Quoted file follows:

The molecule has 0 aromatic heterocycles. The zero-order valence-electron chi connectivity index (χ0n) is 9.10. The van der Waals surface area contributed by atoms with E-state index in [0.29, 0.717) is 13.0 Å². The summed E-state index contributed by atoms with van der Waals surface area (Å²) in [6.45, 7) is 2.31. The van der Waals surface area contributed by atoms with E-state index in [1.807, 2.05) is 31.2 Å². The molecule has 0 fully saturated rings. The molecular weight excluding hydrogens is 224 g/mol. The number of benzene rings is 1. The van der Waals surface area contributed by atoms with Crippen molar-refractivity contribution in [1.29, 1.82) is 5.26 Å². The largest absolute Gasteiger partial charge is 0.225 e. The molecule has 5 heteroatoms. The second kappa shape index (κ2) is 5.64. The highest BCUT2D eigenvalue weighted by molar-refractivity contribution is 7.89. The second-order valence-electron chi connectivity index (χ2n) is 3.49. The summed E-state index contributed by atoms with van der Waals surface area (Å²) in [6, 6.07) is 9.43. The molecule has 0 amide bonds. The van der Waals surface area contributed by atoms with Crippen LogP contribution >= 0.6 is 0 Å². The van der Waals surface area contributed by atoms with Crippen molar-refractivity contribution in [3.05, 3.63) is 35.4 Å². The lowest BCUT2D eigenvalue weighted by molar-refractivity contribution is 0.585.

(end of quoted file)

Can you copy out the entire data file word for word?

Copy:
The molecule has 0 aromatic heterocycles. The zero-order valence-electron chi connectivity index (χ0n) is 9.10. The van der Waals surface area contributed by atoms with E-state index in [0.29, 0.717) is 13.0 Å². The summed E-state index contributed by atoms with van der Waals surface area (Å²) in [6.45, 7) is 2.31. The van der Waals surface area contributed by atoms with E-state index in [1.807, 2.05) is 31.2 Å². The molecule has 0 fully saturated rings. The molecular weight excluding hydrogens is 224 g/mol. The number of benzene rings is 1. The van der Waals surface area contributed by atoms with Crippen molar-refractivity contribution in [1.29, 1.82) is 5.26 Å². The largest absolute Gasteiger partial charge is 0.225 e. The molecule has 5 heteroatoms. The second kappa shape index (κ2) is 5.64. The highest BCUT2D eigenvalue weighted by molar-refractivity contribution is 7.89. The second-order valence-electron chi connectivity index (χ2n) is 3.49. The summed E-state index contributed by atoms with van der Waals surface area (Å²) in [6, 6.07) is 9.43. The molecule has 0 amide bonds. The van der Waals surface area contributed by atoms with Crippen LogP contribution >= 0.6 is 0 Å². The van der Waals surface area contributed by atoms with Crippen molar-refractivity contribution in [3.05, 3.63) is 35.4 Å². The lowest BCUT2D eigenvalue weighted by molar-refractivity contribution is 0.585.